In the world of online comments, there are plenty of opinions, but few names

Merits of anonymity debated in online world

Regular commenter Marion Lynn is pictured Tuesday at his home. Lynn, who has recorded about 16,000 comments online, chooses to reveal his identity because he believes it gives him credibility.

Most comments

Top active contributors to the Journal-World’s online article comments:

1. Marion (Marion Lynn), 15,997

2. just_another_bozo_on_this_bus, 13,047

3. Multidisciplinary, 9,707

4. merrill, 8,308

5. The_Original_Bob, 7,831

6. Godot, 7,318

7. bearded_gnome, 7,206

8. justbegintowrite (Ronda Miller), 5,692

9. Agnostick, 5,490

* Numbers are since 2005, when started using online comments, to July 22.

They spend a lot of time online telling the world what they think, but their identities remain a mystery.

And as The World Company Web sites — including, and — approach their one-millionth comment, it appears they’d like it to stay that way.

Of the more than 15,000 commenters who submit roughly 680 comments per day to, the vast majority choose online identities that don’t include their real names.

Recently, World Company Citizen Journalism Academy fellow Dave Klamet compiled data on the top 10 most frequent contributors to the online article comments section., the Journal-World and 6News asked the top currently active contributors from the list to participate in an article about comments. But, in order to take part, as in all 6News and Journal-World stories, they would have to reveal their identities.

None of the seven anonymous commenters (two of the top 10 use their real name and one user is no longer active) agreed to reveal themselves. They cited various reasons, such as employment concerns and possible retaliation for their comments.

Commenters and the journalism community continue to debate whether the shield of anonymity for commenters is a positive or negative aspect of the online world.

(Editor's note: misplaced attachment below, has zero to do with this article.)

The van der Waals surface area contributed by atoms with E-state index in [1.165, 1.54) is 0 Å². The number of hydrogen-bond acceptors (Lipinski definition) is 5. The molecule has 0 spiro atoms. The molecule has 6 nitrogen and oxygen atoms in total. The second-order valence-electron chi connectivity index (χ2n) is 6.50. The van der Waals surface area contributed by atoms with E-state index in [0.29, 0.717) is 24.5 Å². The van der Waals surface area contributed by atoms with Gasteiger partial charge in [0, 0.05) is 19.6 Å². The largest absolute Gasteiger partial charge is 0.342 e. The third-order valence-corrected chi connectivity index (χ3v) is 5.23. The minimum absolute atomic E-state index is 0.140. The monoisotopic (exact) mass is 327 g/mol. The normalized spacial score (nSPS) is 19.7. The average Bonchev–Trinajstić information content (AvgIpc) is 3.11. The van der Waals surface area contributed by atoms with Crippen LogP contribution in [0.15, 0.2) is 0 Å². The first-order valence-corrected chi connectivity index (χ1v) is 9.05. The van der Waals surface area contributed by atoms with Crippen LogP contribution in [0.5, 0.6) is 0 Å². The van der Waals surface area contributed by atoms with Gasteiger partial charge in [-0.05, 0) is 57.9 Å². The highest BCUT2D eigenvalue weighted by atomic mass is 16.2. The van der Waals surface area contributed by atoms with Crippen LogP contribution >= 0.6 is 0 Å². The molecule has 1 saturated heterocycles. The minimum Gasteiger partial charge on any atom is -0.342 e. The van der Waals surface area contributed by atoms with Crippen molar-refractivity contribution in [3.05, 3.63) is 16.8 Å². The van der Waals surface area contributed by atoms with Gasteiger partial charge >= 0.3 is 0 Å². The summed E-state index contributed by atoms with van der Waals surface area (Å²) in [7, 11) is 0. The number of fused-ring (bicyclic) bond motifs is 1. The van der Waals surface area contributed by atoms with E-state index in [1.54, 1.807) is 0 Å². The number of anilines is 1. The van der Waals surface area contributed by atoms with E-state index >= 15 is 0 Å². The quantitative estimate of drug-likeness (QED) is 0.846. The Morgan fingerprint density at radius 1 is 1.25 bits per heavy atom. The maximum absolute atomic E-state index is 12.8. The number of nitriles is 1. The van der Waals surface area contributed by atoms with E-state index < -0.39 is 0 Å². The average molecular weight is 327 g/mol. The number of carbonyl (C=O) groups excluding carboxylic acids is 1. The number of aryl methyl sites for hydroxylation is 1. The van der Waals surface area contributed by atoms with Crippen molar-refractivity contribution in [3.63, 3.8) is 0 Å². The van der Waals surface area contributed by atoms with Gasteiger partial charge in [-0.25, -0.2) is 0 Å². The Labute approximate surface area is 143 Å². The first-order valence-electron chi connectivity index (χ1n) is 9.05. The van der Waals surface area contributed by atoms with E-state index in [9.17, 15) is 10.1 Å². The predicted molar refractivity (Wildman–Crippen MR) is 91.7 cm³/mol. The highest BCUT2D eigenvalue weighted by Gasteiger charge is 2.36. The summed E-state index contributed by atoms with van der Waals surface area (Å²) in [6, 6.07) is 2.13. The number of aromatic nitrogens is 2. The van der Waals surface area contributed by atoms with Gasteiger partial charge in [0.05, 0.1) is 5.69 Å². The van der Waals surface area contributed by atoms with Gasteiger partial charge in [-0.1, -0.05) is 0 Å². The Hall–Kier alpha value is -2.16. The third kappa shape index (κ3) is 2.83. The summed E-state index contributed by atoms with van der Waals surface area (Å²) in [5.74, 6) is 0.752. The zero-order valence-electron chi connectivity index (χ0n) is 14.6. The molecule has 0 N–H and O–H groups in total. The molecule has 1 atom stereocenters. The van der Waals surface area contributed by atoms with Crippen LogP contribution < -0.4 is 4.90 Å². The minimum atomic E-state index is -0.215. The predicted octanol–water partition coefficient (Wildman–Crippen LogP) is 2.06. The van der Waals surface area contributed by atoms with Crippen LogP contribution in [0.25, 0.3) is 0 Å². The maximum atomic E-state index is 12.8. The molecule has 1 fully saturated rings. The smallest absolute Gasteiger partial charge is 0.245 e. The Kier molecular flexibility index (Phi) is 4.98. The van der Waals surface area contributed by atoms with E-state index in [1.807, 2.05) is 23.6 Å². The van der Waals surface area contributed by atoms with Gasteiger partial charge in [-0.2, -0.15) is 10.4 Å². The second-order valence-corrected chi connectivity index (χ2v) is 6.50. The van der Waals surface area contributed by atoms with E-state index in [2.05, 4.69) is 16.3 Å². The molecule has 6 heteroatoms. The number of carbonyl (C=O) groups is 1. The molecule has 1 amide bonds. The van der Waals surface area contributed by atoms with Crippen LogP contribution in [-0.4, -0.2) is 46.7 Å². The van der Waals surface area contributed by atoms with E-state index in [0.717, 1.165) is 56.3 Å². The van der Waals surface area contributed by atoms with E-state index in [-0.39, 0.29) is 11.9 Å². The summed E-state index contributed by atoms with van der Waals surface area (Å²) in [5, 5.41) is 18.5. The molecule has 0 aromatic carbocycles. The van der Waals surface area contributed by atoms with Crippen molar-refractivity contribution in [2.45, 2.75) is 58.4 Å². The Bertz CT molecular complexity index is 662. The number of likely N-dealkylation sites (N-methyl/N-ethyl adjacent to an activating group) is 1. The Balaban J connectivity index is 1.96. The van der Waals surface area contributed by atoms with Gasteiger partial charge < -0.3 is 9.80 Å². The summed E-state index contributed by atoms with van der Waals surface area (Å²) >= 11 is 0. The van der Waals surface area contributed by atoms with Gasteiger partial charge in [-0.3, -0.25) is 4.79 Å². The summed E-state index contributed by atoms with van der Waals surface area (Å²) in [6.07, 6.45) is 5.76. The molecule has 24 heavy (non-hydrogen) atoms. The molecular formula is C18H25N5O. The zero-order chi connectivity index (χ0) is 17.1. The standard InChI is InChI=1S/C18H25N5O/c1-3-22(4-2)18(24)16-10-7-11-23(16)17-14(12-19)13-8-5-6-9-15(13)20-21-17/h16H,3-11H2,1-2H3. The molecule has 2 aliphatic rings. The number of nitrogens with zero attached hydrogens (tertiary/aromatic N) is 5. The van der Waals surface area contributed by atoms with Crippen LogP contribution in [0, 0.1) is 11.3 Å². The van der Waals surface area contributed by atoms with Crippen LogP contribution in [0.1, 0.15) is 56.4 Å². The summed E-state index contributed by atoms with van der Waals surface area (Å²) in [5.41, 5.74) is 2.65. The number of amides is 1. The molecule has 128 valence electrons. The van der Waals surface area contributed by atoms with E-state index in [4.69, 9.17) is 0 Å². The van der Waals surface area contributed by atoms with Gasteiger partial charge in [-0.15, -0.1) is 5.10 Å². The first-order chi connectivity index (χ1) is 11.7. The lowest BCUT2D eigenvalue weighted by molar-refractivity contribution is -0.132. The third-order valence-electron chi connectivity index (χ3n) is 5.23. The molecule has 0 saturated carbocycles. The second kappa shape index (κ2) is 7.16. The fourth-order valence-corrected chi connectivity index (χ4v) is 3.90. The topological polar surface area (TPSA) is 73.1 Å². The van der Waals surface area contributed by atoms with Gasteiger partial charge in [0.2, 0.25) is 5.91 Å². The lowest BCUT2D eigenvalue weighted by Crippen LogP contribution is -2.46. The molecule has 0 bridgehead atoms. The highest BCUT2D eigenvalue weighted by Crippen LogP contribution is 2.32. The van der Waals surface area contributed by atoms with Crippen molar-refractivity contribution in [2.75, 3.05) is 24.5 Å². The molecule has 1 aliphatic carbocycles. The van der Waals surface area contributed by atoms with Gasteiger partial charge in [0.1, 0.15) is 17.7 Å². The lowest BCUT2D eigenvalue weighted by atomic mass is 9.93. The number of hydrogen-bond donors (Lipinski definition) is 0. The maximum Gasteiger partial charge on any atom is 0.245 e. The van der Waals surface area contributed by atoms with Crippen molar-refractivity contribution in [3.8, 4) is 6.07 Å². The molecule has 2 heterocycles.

“(Anonymous blogging is) free speech or a free shot at character assassination,” said David Perlmutter, former Kansas University journalism professor and author of the book “Blogwars.”

Perlmutter, who said he used anonymity on occasion when commenting, understands why people choose to remain anonymous.

“You don’t have to take responsibility, but you escape retribution,” Perlmutter said.’s most frequent blogger, Marion Lynn, who has made about 16,000 comments since the site enabled them on stories in 2005, doesn’t buy the rationale that users who remain anonymous cite.

“I use my real name, what’s yours?” said Lynn of his response when fellow commenters attack his views.

Lawrence Mayor Rob Chestnut said that he occasionally read the comments on articles pertaining to city business and has had anonymous commenters attack him and his views. But it’s not the attacks on public officials that bother him. His main concern, he said, is some of the inappropriate comments made about those not in the public eye, who are featured in human-interest stories.

Chestnut considers those instances similar to letters to the editor, which require the author’s name to be published.

“The folks ought to have to put a real name down there,” Chestnut said.

A way to promote dialogue?

Perlmutter compares the blogging phenomenon to the earliest newspapers, where people with a point of view would simply create their own newspapers. Now with blogging, those with something to say can circumvent the expense and hassle of printing their own newspaper.

But Perlmutter said he didn’t think the ease with which people could anonymously blog necessarily led to better conversation.

“It cuts off dialogue,” said Perlmutter, citing the frequent back-and-forth personal attacks some commenters engage in.

Chris Crandall, a KU social psychology professor who researches how people express prejudice in society, said there were other factors that contributed to why people chose to comment anonymously.

“There is concern for retaliation, but to a certain extent, anonymity is liberating beyond that,” Crandall said. “It is good not to have to justify one’s self.”

Crandall said that in anonymous situations, people might be more likely to express prejudice, but they might also be more willing to help others. He cited situations in which people chose to secretly donate to good causes.

“There’s a freedom in it,” he said, “for both good and bad.”

And for those who enjoy that freedom, they’ll be able to continue commenting anonymously on, said Jonathan Kealing, Journal-World online editor.

“I expect we’ll continue to encourage users to become verified and reveal their full name,” he said, “while at the same time allowing users to remain anonymous.”